“It’s no longer the friendly trading atmosphere that it used to be in past decades,” Yang said. “A lot of things are happening, and it’s not hard for ordinary enterprises and people to feel the worsening atmosphere.”
The prospect of a broad-based deterioration in economic, political and social ties between China and the US “would kill business in the long run”, he added.
While the hollowing out of manufacturing in the world’s second biggest economy started long before Trump won the US presidency due to rising labour costs and intrusive state interventions, the tariffs and an open request from the American president for US businesses to pull out of the country have exacerbated fears that China’s role as the industrial production base for global customers has started to decline rapidly.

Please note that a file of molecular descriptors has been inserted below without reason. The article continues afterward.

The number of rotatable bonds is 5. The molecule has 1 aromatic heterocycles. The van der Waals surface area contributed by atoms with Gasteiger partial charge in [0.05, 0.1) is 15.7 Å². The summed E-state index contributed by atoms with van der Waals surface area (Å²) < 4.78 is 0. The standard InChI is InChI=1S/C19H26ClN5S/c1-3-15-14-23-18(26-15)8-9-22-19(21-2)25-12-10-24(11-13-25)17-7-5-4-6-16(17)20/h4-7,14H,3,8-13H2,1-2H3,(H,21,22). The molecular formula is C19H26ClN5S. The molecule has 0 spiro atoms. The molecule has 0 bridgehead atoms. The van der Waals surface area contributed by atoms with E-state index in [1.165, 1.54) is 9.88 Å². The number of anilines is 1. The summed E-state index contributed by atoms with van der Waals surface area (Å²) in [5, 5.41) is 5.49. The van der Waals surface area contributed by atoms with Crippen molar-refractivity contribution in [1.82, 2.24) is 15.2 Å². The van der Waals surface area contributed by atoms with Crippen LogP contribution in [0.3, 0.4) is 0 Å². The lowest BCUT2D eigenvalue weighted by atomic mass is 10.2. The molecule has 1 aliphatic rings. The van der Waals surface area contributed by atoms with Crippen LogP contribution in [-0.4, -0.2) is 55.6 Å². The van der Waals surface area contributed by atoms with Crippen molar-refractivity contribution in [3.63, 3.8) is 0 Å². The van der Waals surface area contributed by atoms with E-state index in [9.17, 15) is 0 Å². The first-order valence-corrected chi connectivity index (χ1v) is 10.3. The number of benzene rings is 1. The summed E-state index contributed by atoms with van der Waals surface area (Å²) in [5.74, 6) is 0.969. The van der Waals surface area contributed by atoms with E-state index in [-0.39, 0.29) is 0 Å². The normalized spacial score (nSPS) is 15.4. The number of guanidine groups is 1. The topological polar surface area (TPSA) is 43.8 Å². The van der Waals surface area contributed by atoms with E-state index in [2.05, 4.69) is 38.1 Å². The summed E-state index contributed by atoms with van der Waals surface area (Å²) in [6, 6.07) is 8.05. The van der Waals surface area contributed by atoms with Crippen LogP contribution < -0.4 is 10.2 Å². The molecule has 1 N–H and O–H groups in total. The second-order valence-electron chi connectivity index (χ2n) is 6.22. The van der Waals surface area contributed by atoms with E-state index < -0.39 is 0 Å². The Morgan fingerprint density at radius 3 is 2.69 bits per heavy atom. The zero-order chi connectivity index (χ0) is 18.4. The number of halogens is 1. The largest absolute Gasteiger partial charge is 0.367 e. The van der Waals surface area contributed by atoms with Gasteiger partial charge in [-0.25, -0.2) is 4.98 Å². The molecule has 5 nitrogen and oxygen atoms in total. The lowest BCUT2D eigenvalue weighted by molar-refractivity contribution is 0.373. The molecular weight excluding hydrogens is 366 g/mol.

The growth of China’s textile industry, for example, has been falling steadily since the global financial crisis in 2009 and it dropped to almost zero last year, while revenue and profit created by the average textile worker started to decline in 2017, according to a sector report written by Zhu Qibin, the chief macroeconomist from the Bank of China International.
“From the perspective of industrial development, the outflow of labour-intensive industries with low added value is an inevitable trend. It can either shift to the consumer end or the raw material end,” Zhu said.
“Amid Sino-US trade frictions, businesses shifting their brand and designs is not realistic in the short term, because they need time to get established. However, transferring to high-end raw materials is relatively easy given China’s full production chain.”